A 2017 study showed that match tea intake improved attention, memory and suppression of distraction when compared to control subjects.  This was attributed to the unique balance of green tea phytochemicals L-Theanine and caffeine.  L-Theanine reportedly improving relaxation and calmness and reducing tension. The study found that when compared to using caffeine in the form of coffee, green tea had equal or better alertness and focus benefits than coffee without the associated anxiety or jitteriness.

Healthy Heart & Arteries

In a 2016 study, Matcha was shown to improve HDL cholesterol (the good cholesterol), reduce LDL cholesterol (the bad guy), reduce blood glucose levels and improve antioxidant levels in rats fed a high saturated fat diet in combination with Matcha. In other words rats eating hamburgers reduced their cardiovascular risk if they had Matcha powder with their meal. This showed good potential for Matcha consumption improving fat metabolism, blood sugars and inflammation. Go green!

Detox

Unfortunately we live in a world laden with all kinds of toxic compounds, many of which we are exposed to constantly without our conscious knowledge. PCB’s or polychlorinated biphenyls are one such class of toxic chemical compounds which are found in electrical equipment, inks, glues, flame retardents (used in our clothes, carpets and furnishings) and paints. The unfortunate thing about this compound is that is volatile, it can be measured in our soils, drinking water and in the air we are breathing. PCB’s accumulate in our tissues and in those of the animals we eat. Matcha to the rescue! A recent Japanese study showed that rats fed a diet of PCB’s along with Matcha were able to excrete up to nine times more PCB’s in their faeces and also showed reduced distribution of PCB’s in their livers as compared to rats who missed out on the Matcha.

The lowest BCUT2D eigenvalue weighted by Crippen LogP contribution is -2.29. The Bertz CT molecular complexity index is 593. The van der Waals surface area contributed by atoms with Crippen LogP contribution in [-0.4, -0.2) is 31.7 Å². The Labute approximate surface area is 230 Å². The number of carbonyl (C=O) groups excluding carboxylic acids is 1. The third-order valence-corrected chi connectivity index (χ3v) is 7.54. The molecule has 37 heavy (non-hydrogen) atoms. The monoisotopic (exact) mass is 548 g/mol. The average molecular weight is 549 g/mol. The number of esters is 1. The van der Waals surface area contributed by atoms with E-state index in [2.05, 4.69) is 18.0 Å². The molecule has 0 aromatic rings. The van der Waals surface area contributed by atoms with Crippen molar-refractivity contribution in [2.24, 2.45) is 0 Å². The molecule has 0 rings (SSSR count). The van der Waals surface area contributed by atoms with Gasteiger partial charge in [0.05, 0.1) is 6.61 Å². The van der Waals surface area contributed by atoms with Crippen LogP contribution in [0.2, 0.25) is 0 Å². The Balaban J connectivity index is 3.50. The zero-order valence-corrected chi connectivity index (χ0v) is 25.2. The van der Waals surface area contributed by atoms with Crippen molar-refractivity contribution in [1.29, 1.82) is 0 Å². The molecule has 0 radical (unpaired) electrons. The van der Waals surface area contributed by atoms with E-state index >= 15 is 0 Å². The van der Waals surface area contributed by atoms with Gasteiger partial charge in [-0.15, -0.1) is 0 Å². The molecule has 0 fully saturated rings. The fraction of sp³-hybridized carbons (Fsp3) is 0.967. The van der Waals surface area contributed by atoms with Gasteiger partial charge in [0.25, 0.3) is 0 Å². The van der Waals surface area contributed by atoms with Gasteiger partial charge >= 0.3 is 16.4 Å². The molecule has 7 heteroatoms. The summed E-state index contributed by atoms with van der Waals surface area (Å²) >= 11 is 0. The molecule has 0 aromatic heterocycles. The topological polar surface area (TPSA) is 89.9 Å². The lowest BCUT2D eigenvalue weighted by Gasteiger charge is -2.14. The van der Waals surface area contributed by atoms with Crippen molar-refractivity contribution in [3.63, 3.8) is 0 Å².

There are many more studies supporting the health benefits of matcha and green tea for everything from protection against cancer to the removal of mould toxins from the body. Do yourself a favour and switch out a cup of coffee per day for a nice Matcha latte!

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Paleo brownies with raw chocolate ‘icing’

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Tis the season for migraines

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What is meditation?

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10 dairy free sources of calcium

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Baked Salmon with Basil Pesto and wilted greens